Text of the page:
However, I am not perfect. And possibly like you, I too often find myself consumed by doubt and insecurity, pride and selfishness, all of which keeps me from loving as I should. So too often I find myself unable to love as I am called to love and feeling incomplete because I am not living as I am called to live.
But here is truly the Good News: our God loves us so much that he knows our faults and weaknesses, is willing to move beyond our self-imposed limitations, and gives us – without condition or hesitation – the gift of his Holy Spirit to help us to live as we are called to live. These gifts of the Holy Spirit are:
1. Wisdom, which is the desire to direct our whole life to God
2. Understanding, which enables us to know more clearly the mysteries of faith
3. Counsel, which warns us of the sin and evil in our world
4. Fortitude, which strengthens us to do the will of God in all things
5. Knowledge, which enables us to discover the will of God in all things
6. Piety, which is the love of God and helps us to obey Him out of love
7. Fear of the Lord, which places in us a dread of sin and fear of offending God
It is these gifts that help us to live as the Christian men and women we are called to live. Maybe, you are living very busy lives and not experiencing fully God’s love; maybe you are in a place between despair and hope, that Father Kavanagh spoke of last weekend; or maybe you are struggling with an addiction, an illness or a very difficult relationship. So, I encourage you, wherever you may be, to ask in your daily prayer for the gift of the Holy Spirit you need most that day. And, trust that if you ask, God will provide!
In concluding, I offer this prayer for you and me from the Rite of Confirmation:
All powerful God, Father of our Lord Jesus Christ, by water and the Holy Spirit you freed your sons and daughters from sin and gave them new life. Send your Holy Spirit upon US to be OUR helper and guide. Give US the spirit of wisdom and understanding, the spirit of right judgment and courage, the spirit of knowledge and reverence. Fill US with the spirit of wonder and awe in your presence. Amen.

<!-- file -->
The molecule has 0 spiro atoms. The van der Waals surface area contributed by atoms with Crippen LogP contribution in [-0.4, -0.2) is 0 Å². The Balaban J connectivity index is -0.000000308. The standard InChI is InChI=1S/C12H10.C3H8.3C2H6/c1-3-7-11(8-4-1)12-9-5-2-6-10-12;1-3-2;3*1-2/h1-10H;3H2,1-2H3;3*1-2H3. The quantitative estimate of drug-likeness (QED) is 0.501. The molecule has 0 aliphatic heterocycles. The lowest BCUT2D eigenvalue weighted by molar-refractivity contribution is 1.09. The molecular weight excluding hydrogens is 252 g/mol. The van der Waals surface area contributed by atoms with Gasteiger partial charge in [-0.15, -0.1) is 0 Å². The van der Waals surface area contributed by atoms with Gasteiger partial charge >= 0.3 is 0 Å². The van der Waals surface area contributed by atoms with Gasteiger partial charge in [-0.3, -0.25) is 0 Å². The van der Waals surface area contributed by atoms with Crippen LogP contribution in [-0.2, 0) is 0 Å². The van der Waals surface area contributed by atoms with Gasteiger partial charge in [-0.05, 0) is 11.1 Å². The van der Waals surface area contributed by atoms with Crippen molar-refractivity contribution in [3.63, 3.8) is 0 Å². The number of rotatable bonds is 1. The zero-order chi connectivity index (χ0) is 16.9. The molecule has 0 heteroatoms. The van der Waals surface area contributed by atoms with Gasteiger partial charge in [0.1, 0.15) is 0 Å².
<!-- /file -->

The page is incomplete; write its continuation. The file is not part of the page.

Saturday, May 14, 2011

HOMILY - Fourth Sunday of Easter (Year A)

Today’s readings draw us even closer to Jesus. The readings for this Fourth Sunday of Easter, as known as Good Shepherd Sunday, help us to focus our attention on our relationship with Jesus, the Good Shepherd.
The custom of focusing on Jesus as the Good Shepherd during the Easter season is a very ancient practice. As early as the fifth century, we read of individuals, like Pope Leo the Great, who describe this intimate connection between the Shepherd and his sheep to explain our relationship with Jesus – a connection that begins at our Baptism and is strengthened in the Eucharist.
In today’s Gospel reading, Jesus is trying to teach the Pharisees who he truly is. Pulling both from the Old Testament and from the common experience of Jesus’ time, Jesus uses the metaphor of gatekeepers, shepherds and sheep to describe who Jesus truly is. Jesus is the gatekeeper who opens the way for us to God. As the shepherd, Jesus leads his sheep to God. It is Jesus who has come from God and who leads us to God the Father.
As the good shepherd, Jesus perfectly cares for his sheep – for each one of us. He is in a loving relationship with us – even to the point of insult, suffering, crucifixion, and death. Jesus knows us by name and invites us to enter through the ‘gate’ from sin and death to eternal peace and joy. As proclaimed in the Gospel, Jesus has come in order to give us life, and to give it more abundantly.
In return, the sheep know their shepherd’s voice and respond to his voice. Like the disciples on the road to Emmaus in last week’s Gospel, we can say that our ‘hearts are burning’ whenever we are Christ’s presence – we know in our hearts and our minds the desire we possess to be in relationship with him. Too often, however, we don’t know how to respond or, more often, we choose not to respond.
For this reason, we need great men and women in the Church to teach us how to respond and to give us the example and encouragement to respond as we should. Christ the Shepherd who nourishes and safeguards his flock provides for us the example of such humble service to God and others. While each of are called and anointed at Baptism to follow Christ’s example of service to God and his Church, we need, in a special and specific way, great men and women willing to consecrate their life exclusively in service to the Church and its members.